Originally posted Monday, August 24th, 2015
[Dvar Torah for Parashat Shofetim (Deut. 16:18 = 21:9) given at Temple Israel, Duluth on 8/21/15]
One of the most striking peculiarities of our American way of life is the length of our presidential election campaigns. The next presidential election is still over fourteen months away. And yet the campaigns for the Democratic and Republican nominations have already been in full swing for many months.
Perhaps that’s simply a function of the fact that we elect our President separately from electing our federal legislators. In most democratic countries, voters vote for a political party on the local or national level. Then the leader of the party with the most seats in the legislature forms the government. If they have a president or a hereditary monarch as a separate head of state, then he or she serves a mainly honorific function as a symbol of national unity with no significant political power.
By contrast, here in the United States we elect an individual rather than simply voting for a political party platform. So maybe as a result, we get a longer campaign because it takes more time to judge the character of a person than it takes to judge the merits of a political party platform.
This week’s Torah portion offers some guidance on what we ought to look for in a national leader. As we learn in Parashat Shofetim, in Deuteronomy 17: 14-20:
14 If, after you have entered the land that the Eternal your God has assigned to you, and taken possession of it and settled in it, you decide, "I will set a king over me, as do all the nations about me," 15 you shall be free to set a king over yourself, one chosen by the Eternal your God. Be sure to set as king over yourself one of your own people; you must not set a foreigner over you, one who is not your kin. 16 Moreover, he shall not have for himself too many horses or send people back to Egypt to add to his horses, since the Eternal has warned you, "You must not go back that way again." 17 And he shall not have for himself too many wives, lest his heart go astray; nor shall he greatly increase for himself silver and gold to excess.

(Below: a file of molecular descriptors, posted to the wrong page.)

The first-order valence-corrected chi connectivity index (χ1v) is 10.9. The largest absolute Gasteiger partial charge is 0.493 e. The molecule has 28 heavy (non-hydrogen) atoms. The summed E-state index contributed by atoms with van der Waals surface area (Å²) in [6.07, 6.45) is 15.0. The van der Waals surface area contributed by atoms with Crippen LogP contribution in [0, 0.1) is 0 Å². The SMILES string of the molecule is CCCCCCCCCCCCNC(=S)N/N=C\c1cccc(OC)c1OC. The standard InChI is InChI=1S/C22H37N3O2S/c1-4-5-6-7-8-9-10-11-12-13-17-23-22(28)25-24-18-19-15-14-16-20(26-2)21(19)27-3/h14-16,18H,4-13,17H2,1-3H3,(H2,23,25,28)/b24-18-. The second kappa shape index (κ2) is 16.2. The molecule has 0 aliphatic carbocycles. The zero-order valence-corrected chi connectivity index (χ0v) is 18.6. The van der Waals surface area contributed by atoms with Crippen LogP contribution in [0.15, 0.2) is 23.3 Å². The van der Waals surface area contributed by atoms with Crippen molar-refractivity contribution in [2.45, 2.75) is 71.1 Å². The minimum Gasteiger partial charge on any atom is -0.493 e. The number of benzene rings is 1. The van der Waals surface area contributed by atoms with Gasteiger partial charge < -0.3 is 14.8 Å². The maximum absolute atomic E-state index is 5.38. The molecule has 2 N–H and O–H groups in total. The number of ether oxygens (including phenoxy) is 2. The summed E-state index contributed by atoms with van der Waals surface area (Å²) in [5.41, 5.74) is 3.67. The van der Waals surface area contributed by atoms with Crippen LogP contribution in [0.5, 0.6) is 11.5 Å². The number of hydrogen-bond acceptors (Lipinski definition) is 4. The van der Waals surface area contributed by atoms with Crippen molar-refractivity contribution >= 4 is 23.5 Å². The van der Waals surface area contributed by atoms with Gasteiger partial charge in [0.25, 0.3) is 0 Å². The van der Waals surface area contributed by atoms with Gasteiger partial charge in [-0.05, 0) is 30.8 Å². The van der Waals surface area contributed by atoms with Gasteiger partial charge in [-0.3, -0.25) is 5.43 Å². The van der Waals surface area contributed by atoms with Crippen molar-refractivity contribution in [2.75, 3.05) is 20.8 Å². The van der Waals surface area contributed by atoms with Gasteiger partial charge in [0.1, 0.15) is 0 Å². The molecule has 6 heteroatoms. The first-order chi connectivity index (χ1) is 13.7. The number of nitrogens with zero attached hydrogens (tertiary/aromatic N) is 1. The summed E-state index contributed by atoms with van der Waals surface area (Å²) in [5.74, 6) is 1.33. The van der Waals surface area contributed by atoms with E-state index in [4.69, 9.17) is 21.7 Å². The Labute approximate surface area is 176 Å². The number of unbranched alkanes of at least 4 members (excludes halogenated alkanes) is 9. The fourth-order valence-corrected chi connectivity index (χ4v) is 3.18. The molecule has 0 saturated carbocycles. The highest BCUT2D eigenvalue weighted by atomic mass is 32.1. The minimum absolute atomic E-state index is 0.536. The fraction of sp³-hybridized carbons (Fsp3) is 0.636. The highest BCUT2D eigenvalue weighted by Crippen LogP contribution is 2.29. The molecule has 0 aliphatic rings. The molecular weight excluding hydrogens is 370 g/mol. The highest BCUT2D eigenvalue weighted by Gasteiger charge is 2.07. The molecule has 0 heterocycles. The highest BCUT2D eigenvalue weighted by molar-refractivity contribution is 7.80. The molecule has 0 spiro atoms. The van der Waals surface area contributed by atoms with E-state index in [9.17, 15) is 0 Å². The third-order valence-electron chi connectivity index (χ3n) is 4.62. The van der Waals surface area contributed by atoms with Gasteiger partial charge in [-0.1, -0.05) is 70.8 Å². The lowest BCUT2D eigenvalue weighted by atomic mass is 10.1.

18 When he is seated on his royal throne, he shall have a copy of this Torah written for him on a scroll by the levitical priests. 19 Let it remain with him and let him read in it all his life, so that he may learn to revere the Eternal his God, to observe faithfully every word of this Torah as well as these laws. 20 Thus he will not act haughtily toward his fellows or deviate from the Mitzvah to the right or to the left, to the end that he and his descendants may reign long in the midst of Israel.
We see here a generally apologetic attitude about having a monarch in the first place. It would appear that, in an ideal world, there would be no intermediary between the people and God. Everyone would live in harmony with one another and the world under a shared sense of ethical purpose-- without any need for strong central government as personified by a king.
Of course, that’s not the world we live in. And so we find in our tradition such philosophical gems as Rabbi Chanina’s teaching in Pirke Avot 3:2, הוי מתפלל בשלומה של מלכות--שאלמלא מוראה, איש את ריעהו חיים בלעו. (“Pray for the welfare of the government, for were it not for fear of it, people would swallow each other alive.”)
The Torah’s warning that a national leader not acquire too many horses, or wives, or riches hints at a critique of King Solomon --- who was guilty of all these sins and whose kingdom split in two following his death.
As for us, if we try to put it into contemporary terms, the parasha reminds us of the danger of political corruption. Essentially, we need to seek leaders who are in it out of a sense of service and not out of self-centered craving for power, riches and fame.
But I’ve long been somewhat idealistic about those who run for political office. Whether I agree with a particular candidate’s views or not, whether I consider a particular candidate’s personal and professional qualifications to be adequate or not, I usually take at face value that they are in the race out of an honest desire to be of service to society.
Because, REALLY, especially in the political culture of the United States with its campaign seasons that last for years on end --- who in their right mind could honestly want to go through such exhaustion and endless scrutiny if not in service of one’s ideals? I can’t possibly imagine that being a candidate for office could be fun – no matter what any of the candidates might say publicly. It’s a sacrificial offering of themselves in the hope that they might be given the opportunity to attempt to make society a better place -- by being elected to a leadership role that would enable them to push forward with their political program.
And so, let us be thankful for those who step forward as candidates and offer up our prayers for their physical and emotional health--- both those whom we would vote for and support as well as those whom we would vociferously oppose.
(c) Rabbi David Steinberg 5775/2015